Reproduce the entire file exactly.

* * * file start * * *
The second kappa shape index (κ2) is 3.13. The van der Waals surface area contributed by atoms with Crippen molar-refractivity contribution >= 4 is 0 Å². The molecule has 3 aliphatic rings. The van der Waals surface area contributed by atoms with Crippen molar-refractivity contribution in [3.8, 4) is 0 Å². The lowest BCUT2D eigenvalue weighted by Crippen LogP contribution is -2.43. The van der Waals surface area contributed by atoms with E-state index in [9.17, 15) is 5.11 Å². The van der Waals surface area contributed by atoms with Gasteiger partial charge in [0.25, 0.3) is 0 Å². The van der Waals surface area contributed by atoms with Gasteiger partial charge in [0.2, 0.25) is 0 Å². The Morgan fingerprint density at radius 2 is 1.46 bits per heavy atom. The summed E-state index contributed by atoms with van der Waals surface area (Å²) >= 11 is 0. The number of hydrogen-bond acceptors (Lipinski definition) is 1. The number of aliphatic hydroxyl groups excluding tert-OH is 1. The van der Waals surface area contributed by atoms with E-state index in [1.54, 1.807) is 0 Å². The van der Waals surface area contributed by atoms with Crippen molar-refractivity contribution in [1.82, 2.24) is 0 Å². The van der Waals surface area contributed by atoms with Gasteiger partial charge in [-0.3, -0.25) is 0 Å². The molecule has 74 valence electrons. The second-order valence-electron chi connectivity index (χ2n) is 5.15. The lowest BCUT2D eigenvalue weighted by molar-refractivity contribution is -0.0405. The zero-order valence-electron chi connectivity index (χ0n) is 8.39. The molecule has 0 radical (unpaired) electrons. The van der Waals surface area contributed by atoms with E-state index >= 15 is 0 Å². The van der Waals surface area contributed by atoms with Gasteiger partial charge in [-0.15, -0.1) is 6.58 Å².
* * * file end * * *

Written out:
The second kappa shape index (κ2) is 3.13. The van der Waals surface area contributed by atoms with Crippen molar-refractivity contribution >= 4 is 0 Å². The molecule has 3 aliphatic rings. The van der Waals surface area contributed by atoms with Crippen molar-refractivity contribution in [3.8, 4) is 0 Å². The lowest BCUT2D eigenvalue weighted by Crippen LogP contribution is -2.43. The van der Waals surface area contributed by atoms with E-state index in [9.17, 15) is 5.11 Å². The van der Waals surface area contributed by atoms with Gasteiger partial charge in [0.25, 0.3) is 0 Å². The van der Waals surface area contributed by atoms with Gasteiger partial charge in [0.2, 0.25) is 0 Å². The Morgan fingerprint density at radius 2 is 1.46 bits per heavy atom. The summed E-state index contributed by atoms with van der Waals surface area (Å²) >= 11 is 0. The number of hydrogen-bond acceptors (Lipinski definition) is 1. The number of aliphatic hydroxyl groups excluding tert-OH is 1. The van der Waals surface area contributed by atoms with E-state index in [1.54, 1.807) is 0 Å². The van der Waals surface area contributed by atoms with Crippen molar-refractivity contribution in [1.82, 2.24) is 0 Å². The van der Waals surface area contributed by atoms with Gasteiger partial charge in [-0.3, -0.25) is 0 Å². The molecule has 74 valence electrons. The second-order valence-electron chi connectivity index (χ2n) is 5.15. The lowest BCUT2D eigenvalue weighted by molar-refractivity contribution is -0.0405. The zero-order valence-electron chi connectivity index (χ0n) is 8.39. The molecule has 0 radical (unpaired) electrons. The van der Waals surface area contributed by atoms with E-state index >= 15 is 0 Å². The van der Waals surface area contributed by atoms with Gasteiger partial charge in [-0.15, -0.1) is 6.58 Å².